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Sri Lanka cuts off access to social networks to curb violence (updated)

Timothy J. Seppala
Sri Lanka cuts off access to social networks to curb violence (updated)

In an effort to curb extremist violence in Sri Lanka, government officials have ordered some social networks to shut down. ABC News' anonymous source says that the blockage affects Facebook, Instagram, Viber and WhatsApp, specifically. In capital Colombo, some are blocked wholesale while others have apparently been slowed down considerably. Officials are using traditional means to counter the attacks, like instituting a curfew.

In the past, Turkey has done similar, censoring tweets and condemning social media as "the worst menace to society." Late last year, Congo ordered cuts to the internet and SMS to slow down protesters. And less than a day after that instance, Iranian officials blocked mobile access to Instagram and Telegram. Unfortunately, these reports of free speech being squashed by the local government continue to surface on a regular basis.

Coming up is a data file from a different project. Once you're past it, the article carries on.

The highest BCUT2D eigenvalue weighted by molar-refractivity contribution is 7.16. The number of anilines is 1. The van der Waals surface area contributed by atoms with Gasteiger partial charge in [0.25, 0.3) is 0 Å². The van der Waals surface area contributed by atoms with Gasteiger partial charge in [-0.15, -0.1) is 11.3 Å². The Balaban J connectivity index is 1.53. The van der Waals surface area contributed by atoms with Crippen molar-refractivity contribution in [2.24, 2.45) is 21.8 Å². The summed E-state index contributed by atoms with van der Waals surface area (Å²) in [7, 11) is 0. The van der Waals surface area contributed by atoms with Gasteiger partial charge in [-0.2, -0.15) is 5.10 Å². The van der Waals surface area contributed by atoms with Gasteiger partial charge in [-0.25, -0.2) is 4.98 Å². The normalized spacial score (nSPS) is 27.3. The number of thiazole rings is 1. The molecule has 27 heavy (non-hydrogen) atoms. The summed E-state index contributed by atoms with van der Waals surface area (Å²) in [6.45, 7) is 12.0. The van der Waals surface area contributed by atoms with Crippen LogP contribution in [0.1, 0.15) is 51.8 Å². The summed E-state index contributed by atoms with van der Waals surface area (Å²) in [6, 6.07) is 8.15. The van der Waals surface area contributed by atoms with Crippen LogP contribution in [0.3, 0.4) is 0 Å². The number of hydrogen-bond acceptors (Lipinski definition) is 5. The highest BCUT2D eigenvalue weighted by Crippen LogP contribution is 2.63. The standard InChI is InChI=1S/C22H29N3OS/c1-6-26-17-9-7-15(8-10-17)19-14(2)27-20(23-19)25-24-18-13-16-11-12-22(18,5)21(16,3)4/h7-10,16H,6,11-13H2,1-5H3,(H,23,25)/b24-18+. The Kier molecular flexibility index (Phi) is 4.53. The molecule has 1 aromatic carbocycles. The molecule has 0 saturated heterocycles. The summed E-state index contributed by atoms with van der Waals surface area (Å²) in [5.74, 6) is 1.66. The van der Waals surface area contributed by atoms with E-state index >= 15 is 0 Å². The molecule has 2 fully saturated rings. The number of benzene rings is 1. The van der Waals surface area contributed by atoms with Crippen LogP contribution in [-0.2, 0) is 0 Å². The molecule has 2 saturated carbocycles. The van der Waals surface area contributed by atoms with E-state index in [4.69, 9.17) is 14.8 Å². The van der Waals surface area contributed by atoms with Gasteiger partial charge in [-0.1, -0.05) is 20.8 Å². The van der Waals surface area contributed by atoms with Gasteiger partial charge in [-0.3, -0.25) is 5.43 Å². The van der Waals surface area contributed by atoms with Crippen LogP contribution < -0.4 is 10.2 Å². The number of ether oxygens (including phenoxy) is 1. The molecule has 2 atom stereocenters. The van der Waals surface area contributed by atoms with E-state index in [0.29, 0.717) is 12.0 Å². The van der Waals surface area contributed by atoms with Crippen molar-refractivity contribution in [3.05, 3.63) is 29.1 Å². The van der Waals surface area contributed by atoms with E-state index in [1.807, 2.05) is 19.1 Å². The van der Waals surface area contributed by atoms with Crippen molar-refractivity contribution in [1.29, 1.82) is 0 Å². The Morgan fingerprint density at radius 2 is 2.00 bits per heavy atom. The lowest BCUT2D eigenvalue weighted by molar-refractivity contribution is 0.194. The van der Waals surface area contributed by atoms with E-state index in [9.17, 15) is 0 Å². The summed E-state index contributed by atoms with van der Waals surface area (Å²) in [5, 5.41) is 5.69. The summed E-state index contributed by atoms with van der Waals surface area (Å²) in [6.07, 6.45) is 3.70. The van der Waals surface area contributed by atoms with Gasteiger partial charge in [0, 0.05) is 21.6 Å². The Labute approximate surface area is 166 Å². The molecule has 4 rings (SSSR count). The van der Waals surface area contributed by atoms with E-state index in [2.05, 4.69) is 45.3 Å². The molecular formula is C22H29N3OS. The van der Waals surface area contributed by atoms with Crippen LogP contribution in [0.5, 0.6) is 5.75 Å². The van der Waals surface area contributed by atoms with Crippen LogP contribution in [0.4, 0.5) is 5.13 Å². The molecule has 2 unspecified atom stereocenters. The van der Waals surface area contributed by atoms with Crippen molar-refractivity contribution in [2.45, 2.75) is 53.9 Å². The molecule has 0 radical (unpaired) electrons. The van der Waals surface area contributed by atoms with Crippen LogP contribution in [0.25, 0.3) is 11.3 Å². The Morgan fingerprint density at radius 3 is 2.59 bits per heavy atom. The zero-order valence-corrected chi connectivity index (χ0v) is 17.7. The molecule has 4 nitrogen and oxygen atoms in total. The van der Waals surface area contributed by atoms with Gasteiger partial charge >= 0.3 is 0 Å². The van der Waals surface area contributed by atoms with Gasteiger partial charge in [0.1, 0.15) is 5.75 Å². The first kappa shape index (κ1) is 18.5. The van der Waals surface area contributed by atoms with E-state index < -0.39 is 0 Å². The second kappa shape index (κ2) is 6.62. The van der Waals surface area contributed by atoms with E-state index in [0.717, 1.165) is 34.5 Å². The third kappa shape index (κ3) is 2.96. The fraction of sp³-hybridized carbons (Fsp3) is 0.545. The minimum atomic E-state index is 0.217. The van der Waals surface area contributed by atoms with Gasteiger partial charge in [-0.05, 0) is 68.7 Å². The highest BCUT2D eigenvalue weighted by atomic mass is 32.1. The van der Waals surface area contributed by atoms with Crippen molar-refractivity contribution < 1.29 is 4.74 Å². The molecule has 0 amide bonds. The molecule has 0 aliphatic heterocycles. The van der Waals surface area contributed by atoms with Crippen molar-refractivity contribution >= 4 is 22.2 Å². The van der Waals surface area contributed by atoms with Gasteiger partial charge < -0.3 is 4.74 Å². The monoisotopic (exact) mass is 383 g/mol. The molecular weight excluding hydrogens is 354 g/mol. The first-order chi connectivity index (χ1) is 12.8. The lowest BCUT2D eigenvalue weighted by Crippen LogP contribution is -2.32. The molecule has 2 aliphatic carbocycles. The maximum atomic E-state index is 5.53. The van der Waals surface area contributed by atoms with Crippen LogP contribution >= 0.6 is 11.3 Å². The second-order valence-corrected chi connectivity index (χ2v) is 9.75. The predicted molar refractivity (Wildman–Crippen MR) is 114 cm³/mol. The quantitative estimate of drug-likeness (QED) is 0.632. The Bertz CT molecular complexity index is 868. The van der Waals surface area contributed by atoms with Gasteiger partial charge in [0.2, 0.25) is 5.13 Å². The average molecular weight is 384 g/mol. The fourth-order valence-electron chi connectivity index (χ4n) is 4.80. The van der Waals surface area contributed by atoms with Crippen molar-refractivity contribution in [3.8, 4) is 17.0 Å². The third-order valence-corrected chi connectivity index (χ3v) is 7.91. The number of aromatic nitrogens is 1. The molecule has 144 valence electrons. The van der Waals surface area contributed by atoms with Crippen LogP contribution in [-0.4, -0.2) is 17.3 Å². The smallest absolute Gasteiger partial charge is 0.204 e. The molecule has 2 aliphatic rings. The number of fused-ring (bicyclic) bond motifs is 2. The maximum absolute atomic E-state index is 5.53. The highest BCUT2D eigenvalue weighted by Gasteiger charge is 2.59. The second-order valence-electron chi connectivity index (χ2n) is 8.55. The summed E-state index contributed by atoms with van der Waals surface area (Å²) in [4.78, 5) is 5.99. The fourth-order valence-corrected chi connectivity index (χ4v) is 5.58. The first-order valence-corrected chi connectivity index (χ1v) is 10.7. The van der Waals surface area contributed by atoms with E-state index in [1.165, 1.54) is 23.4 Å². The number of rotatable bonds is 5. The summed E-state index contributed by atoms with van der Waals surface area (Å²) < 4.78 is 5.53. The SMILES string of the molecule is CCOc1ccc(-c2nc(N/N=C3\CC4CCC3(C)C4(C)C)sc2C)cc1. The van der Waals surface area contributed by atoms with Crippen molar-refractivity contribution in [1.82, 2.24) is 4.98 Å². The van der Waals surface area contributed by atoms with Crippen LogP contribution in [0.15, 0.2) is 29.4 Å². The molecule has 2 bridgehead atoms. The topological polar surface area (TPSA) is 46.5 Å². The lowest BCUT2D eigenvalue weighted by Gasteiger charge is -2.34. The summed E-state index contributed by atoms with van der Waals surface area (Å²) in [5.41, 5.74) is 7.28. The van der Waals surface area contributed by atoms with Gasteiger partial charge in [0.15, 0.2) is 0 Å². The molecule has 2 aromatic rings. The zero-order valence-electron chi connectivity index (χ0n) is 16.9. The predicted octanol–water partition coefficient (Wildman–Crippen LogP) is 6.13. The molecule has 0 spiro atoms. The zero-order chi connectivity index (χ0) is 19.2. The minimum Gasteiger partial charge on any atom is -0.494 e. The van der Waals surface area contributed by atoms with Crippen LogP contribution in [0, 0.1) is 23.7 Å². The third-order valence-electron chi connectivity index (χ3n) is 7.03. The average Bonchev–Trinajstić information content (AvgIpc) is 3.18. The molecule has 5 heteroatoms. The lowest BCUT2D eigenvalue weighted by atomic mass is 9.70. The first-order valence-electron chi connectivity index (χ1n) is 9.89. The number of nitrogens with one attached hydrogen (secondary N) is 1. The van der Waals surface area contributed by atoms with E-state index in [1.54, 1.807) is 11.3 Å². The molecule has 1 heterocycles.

We've reached out to the affected companies for more information and will update this post should it arrive.

Update: A Facebook spokesperson responded with the following comment, which applies to Instagram as well:

"The safety of our community is absolutely critical to us. We have clear rules against hate speech and incitement to violence and work hard to keep it off our platform. We are responding to the situation in Sri Lanka and are in contact with the government and non-governmental organizations to support efforts to identify and remove such content."


ABC News

  • This article originally appeared on Engadget.